Anderson said it’s painful for suppliers, and it’s no picnic for retailers. He said one way retailers are trying to fight back is by expanding private label, which in the past has not been part of the online realm. That is changing with Amazon’s focus on what has become more than 35 private-label brands as well as Jet.com’s “Uniquely J” brand launched in 2017. Aldi and Lidl products are nearly 100% private brands.
Anderson said it’s important for suppliers to remember not all price matching policies are rational or sustainable. He said deflationary pricing can impact margins and product availability. He said it’s important for suppliers to manage and monitor all their third-party sellers to avoid downward pricing pressures.
Anderson also said it’s important for suppliers to manage profits down to the item level and factor in the cost of goods and promotional budgets against the profits generated. He said Amazon and most retailers will discontinue products where a profit cannot be realized, so understanding profitability metrics down to the item level is a must.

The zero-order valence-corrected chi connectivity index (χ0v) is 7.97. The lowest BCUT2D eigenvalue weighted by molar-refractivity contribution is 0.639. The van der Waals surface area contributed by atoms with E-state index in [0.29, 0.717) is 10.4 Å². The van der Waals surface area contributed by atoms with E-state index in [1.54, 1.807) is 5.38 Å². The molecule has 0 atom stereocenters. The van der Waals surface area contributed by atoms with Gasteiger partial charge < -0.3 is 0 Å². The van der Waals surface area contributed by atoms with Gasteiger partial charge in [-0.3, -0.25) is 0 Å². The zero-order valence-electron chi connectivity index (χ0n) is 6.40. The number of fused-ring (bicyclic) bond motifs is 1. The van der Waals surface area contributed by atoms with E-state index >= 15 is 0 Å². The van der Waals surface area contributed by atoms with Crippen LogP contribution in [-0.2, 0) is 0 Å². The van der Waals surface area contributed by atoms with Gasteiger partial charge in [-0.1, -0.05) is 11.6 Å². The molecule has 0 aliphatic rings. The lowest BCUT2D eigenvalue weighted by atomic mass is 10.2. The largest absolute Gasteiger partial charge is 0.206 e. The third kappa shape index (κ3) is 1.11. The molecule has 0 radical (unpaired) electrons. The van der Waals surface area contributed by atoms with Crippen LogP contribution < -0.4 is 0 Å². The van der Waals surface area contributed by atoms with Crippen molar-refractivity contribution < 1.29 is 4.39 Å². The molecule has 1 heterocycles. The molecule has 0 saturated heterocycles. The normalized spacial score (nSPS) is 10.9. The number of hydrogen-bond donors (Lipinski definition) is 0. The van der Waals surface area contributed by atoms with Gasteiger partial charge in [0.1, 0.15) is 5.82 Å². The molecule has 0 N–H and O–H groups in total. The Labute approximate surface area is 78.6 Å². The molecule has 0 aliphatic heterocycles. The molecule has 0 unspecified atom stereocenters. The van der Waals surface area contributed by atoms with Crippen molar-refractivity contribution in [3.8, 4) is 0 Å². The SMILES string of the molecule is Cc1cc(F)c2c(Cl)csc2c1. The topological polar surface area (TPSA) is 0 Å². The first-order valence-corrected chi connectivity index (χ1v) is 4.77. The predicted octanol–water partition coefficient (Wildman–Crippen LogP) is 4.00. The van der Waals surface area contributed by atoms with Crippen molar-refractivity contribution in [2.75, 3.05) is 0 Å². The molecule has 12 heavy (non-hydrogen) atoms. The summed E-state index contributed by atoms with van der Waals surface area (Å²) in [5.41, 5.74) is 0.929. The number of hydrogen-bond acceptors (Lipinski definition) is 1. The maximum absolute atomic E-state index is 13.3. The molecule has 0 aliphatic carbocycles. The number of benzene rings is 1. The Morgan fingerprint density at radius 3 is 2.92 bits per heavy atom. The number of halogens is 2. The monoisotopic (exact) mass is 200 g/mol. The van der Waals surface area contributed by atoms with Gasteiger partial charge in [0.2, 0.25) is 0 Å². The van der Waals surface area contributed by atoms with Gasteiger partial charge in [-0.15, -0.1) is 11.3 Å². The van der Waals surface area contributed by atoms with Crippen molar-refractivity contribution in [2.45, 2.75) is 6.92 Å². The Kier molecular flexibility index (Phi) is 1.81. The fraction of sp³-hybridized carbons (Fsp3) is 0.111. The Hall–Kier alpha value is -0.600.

Anderson also said suppliers that have MAP contracts (Must Approve Price promotions) need to monitor them for retailer violations. He said a review of 4,184 products sold online at Target, Amazon, Kroger and Walmart found many MAP violations. Walmart was below the MAP contract price 26 days, and the product was out of stock 22% of that time. Amazon first-party was lower than MAP contract price 25% with out-of-stocks occurring 2% of the time. Amazon Prime was lower than the contract price 48 days and out of stock 2% of that time. Target was the biggest violator of MAP being lower than contract prices 47 days, with no out-of-stock issues.
Anderson said suppliers that decide to draft or enforce MAP policies need to align with executives around the importance of maintaining margins. He said there can be short-term tradeoffs with major long-term benefits such a building brand equity by keeping prices higher. He said to make sure the policy is clearly written, leaving no room for interpretation by the retailer on the back side of a violation.